Thursday, July 2, 2009

Royal Savoir Faire

Princess Alice of Battenberg, later Princess Andrew of Greece and Denmark, mother of Prince Philip, Duke of Edinburgh and mother in law of the Queen, although having a troubled life, possessed true savoir faire, and did basically what she pleased later in life. Not particularly fashionable, at one stage committed to a sanatorium for schizophrenia, turning to religion and becoming a nun, her life shaped her into a person who was completely herself.

For all the wealth and privilege she was born into, she developed a true sense of self and ended up devoting her life to helping others, on somewhat reduced circumstances. During the Second World War in Greece, she worked for the Red Cross organization, helped organize soup kitchens for the starving populace and flew to Sweden to bring back medical supplies on the pretext of visiting her sister, Louise who was married to the Crown Prince. She organised two shelters for orphaned and stray children, and a nursing circuit for poor neighborhoods, and founded a nursing order of Greek Orthodox nuns, the Christian Sisterhood of Martha and Mary. Because of her actions, she was a puzzling enigma to her family with her mother the Marchioness of Milford Haven once saying, "What can you say of a nun who smokes like a chimney and plays canasta?"

When she died she left no possessions, having given everything away. Before she died she had expressed her wish to be buried at the Convent of Saint Mary Magdalene in Gethsemane on the Mount of Olives in Jerusalem (near to her aunt Grand Duchess Elizabeth Fyodorovna, a Russian Orthodox saint). When her daughter, Princess George of Hanover, complained that it would be too far away for them to visit her grave, Princess Andrew jested, "Nonsense, there's a perfectly good bus service!" Her wish was finally realized on 3 August 1988 when her remains were transferred to her final resting place in a crypt below the church.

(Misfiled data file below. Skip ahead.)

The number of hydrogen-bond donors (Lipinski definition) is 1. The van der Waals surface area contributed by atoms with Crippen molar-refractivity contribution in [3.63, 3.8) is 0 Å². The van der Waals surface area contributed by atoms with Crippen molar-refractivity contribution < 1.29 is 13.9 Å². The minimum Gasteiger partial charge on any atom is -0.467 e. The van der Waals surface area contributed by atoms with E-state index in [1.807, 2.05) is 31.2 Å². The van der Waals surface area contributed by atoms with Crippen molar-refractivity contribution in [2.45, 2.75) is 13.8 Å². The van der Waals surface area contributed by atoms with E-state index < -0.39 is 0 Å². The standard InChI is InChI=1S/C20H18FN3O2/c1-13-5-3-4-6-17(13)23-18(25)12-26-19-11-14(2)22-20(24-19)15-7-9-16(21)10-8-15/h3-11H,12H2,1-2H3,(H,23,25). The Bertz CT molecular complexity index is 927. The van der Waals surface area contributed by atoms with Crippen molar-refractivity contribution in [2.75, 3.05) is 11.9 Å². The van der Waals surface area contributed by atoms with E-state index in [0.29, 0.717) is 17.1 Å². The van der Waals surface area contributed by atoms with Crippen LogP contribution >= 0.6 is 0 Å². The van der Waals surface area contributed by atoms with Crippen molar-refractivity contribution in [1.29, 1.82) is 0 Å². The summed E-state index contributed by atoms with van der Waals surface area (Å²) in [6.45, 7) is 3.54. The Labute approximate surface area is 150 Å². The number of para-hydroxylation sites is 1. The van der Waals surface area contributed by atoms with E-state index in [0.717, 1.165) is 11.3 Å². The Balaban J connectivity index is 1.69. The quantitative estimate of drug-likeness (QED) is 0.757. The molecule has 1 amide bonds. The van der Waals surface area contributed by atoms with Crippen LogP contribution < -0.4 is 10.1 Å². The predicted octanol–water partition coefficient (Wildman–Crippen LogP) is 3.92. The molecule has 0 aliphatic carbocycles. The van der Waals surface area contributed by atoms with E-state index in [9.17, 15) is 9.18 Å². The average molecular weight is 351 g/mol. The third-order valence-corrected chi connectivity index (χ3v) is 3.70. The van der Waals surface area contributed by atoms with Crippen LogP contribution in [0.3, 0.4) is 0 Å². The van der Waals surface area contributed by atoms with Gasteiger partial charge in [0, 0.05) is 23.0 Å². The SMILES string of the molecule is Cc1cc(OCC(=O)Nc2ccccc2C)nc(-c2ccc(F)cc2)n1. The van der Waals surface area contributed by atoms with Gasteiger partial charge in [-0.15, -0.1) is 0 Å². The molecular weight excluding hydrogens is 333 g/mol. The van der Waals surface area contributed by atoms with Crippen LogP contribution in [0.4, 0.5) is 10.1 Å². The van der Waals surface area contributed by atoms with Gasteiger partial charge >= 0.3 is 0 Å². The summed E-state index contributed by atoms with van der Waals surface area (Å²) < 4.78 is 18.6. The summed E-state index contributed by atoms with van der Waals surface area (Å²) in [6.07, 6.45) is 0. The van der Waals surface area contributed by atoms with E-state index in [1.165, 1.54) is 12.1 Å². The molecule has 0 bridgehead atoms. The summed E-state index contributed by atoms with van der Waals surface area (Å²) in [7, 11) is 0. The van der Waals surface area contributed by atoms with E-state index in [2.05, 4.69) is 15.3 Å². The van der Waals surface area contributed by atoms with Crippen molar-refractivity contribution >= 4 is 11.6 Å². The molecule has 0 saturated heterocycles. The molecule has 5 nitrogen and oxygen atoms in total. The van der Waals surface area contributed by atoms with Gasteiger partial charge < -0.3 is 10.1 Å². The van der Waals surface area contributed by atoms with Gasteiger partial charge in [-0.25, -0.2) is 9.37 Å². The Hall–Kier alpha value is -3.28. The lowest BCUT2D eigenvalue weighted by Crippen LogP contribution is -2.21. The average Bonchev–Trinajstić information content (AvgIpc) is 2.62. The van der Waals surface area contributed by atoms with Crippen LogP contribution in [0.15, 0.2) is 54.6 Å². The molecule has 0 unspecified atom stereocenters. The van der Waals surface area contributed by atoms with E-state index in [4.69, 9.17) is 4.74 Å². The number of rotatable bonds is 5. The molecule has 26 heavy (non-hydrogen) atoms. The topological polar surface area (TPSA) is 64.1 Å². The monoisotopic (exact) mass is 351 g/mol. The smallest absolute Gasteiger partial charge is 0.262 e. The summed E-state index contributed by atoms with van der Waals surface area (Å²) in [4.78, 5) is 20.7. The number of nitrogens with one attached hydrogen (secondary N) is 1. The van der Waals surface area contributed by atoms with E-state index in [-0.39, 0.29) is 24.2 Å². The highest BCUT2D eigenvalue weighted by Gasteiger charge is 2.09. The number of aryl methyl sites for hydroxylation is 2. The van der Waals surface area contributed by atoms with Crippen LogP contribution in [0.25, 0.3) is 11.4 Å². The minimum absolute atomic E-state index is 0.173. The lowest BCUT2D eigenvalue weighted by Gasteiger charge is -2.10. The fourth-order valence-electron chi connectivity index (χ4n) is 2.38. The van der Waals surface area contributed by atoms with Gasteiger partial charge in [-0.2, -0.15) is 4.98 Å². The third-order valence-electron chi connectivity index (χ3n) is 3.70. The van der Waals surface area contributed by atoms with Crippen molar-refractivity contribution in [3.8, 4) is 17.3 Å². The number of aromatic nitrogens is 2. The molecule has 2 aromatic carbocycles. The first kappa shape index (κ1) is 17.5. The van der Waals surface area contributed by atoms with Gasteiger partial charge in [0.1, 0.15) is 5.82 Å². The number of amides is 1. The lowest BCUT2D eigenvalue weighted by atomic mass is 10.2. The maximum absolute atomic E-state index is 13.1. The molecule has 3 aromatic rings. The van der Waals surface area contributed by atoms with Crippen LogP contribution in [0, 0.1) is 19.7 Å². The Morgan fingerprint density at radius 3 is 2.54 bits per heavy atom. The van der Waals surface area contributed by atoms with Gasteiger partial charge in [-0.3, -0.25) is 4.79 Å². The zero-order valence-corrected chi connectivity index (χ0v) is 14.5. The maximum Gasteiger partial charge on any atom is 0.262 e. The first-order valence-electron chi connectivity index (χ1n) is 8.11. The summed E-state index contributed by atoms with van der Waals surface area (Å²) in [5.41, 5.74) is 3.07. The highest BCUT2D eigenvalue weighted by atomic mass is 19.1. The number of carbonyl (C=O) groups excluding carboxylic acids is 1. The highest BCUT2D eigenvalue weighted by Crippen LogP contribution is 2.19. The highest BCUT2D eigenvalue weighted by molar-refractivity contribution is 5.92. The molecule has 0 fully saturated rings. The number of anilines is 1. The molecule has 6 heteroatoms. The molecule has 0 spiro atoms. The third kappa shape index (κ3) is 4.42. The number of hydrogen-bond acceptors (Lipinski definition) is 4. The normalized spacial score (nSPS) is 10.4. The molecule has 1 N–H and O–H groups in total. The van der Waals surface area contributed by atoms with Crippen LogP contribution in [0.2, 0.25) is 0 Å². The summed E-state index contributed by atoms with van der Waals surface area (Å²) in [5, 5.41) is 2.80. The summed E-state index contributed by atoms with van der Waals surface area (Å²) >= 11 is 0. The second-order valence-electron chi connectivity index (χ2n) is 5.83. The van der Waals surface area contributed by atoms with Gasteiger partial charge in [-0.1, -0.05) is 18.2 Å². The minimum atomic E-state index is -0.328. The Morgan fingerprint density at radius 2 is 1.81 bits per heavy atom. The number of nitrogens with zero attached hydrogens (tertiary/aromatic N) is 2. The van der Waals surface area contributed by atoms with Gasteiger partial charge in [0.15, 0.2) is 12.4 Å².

1. Incredibly interesting. The László portrait is exquisite. Excellent post.

  2. MR SWF, By all accounts a wonderfully interesting woman who has somewhat been forgotten by history. One never thinks of Prince Philip having a family with Mother, Father and siblings as all has been eclipsed by his wife's. Both Laszlo portraits are beautiful. I adore his work!

  3. What are the sources of the photos? The two László portraits are traceable, but who owns the two late-in-life photos of the Princess?


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